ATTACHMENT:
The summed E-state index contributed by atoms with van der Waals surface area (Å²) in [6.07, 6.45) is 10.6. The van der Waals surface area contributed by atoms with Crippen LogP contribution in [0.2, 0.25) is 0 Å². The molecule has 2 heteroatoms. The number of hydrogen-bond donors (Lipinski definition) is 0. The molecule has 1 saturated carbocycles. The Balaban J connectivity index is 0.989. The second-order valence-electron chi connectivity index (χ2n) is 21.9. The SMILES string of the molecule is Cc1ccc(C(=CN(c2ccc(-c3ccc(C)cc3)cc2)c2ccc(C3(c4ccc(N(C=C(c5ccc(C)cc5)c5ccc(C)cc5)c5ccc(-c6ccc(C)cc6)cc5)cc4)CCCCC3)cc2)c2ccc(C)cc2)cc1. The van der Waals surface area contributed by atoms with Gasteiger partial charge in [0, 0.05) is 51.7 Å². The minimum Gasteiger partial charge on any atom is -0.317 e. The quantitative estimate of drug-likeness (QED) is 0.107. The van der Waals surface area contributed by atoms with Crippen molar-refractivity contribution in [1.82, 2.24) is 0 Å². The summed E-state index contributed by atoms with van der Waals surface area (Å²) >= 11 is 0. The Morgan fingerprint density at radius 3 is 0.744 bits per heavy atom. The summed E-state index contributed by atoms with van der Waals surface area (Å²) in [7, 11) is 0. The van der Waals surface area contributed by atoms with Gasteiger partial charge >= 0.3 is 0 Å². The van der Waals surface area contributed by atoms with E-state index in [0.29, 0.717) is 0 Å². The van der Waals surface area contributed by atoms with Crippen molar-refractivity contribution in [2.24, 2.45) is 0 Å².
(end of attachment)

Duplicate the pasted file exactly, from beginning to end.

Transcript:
The summed E-state index contributed by atoms with van der Waals surface area (Å²) in [6.07, 6.45) is 10.6. The van der Waals surface area contributed by atoms with Crippen LogP contribution in [0.2, 0.25) is 0 Å². The molecule has 2 heteroatoms. The number of hydrogen-bond donors (Lipinski definition) is 0. The molecule has 1 saturated carbocycles. The Balaban J connectivity index is 0.989. The second-order valence-electron chi connectivity index (χ2n) is 21.9. The SMILES string of the molecule is Cc1ccc(C(=CN(c2ccc(-c3ccc(C)cc3)cc2)c2ccc(C3(c4ccc(N(C=C(c5ccc(C)cc5)c5ccc(C)cc5)c5ccc(-c6ccc(C)cc6)cc5)cc4)CCCCC3)cc2)c2ccc(C)cc2)cc1. The van der Waals surface area contributed by atoms with Gasteiger partial charge in [0, 0.05) is 51.7 Å². The minimum Gasteiger partial charge on any atom is -0.317 e. The quantitative estimate of drug-likeness (QED) is 0.107. The van der Waals surface area contributed by atoms with Crippen molar-refractivity contribution in [1.82, 2.24) is 0 Å². The summed E-state index contributed by atoms with van der Waals surface area (Å²) >= 11 is 0. The Morgan fingerprint density at radius 3 is 0.744 bits per heavy atom. The summed E-state index contributed by atoms with van der Waals surface area (Å²) in [7, 11) is 0. The van der Waals surface area contributed by atoms with Gasteiger partial charge >= 0.3 is 0 Å². The van der Waals surface area contributed by atoms with E-state index in [0.29, 0.717) is 0 Å². The van der Waals surface area contributed by atoms with Crippen molar-refractivity contribution in [2.24, 2.45) is 0 Å².